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Reinsurers could be underestimating seismicity risk following megathrust events

14th June 2022 - Author: Daniel Jackson

Seismic hazard models attempt to predict the long term risk of earthquakes by looking at, among other things, the slowly changing stress that builds on faults.

Mexico earthquake ChiapasHowever, there is new evidence to suggest that megathrusts and other very large earthquakes fundamentally alter the nature of the hazard.

It seems that these large events actually slow down seismic activity at the earthquake’s epicentre, while turbo-charging it in surrounding areas.

A new study by Temblor (a catastrophe risk modelling company with a focus on earthquakes) and Tohoku University in Japan suggests that, following a megathrust earthquake, aftershocks on the rupture surface quickly shut down. Meanwhile, large aftershocks light up the surrounding area, putting coastal population centres at risk.

The researchers looked at earthquakes since 1960 with a magnitude of nine or above. They found that after each event, seismicity rates dropped well below the rate observed in the decades before the megathrust.

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Immediately after each of these events, a surrounding “corona” of seismicity was activated, and continues to be active to this day. The mechanism by which this happens, whereby stress is transferred from the rupture to surrounding faults, is known as the Coulomb stress transfer.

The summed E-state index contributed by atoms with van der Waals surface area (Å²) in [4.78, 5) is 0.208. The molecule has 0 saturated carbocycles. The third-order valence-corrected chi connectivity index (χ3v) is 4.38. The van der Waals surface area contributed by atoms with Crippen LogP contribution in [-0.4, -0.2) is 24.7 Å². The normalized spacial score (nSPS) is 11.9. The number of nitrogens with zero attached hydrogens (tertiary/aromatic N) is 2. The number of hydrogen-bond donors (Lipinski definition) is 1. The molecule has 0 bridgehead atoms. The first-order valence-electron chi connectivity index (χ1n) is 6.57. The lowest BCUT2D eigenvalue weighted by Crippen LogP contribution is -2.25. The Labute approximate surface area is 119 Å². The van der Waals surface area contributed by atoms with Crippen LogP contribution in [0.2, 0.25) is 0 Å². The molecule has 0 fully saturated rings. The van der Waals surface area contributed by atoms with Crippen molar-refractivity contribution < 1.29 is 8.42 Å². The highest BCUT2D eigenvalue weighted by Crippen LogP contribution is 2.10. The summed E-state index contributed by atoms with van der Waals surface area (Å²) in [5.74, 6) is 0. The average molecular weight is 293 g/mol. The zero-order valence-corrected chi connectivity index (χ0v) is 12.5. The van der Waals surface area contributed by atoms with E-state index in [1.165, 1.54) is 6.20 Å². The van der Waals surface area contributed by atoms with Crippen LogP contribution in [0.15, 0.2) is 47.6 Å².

This has obvious implications for reinsurance companies that deal with natural catastrophes. If risk models fail to take into account the way the picture is altered by seismic events, they can’t hope to accurately gauge the level of risk they provide cover against.

Most current hazard models assume that the risk of further seismic activity drops after a megathrust. The new research suggests that there is a net hazard increase, lasting about half a century, spread over an area up to ten times larger than the initial core.

In support of this interpretation, the researchers use the 2011 Tohoku earthquake as an example of the phenomenon. In the decade prior to the eruption there were four or five shocks of magnitude 6.7 and greater. In the decade since there have been 22 such events. They say their research exhibits a forecast skill that could be used to improve hazard assessments.

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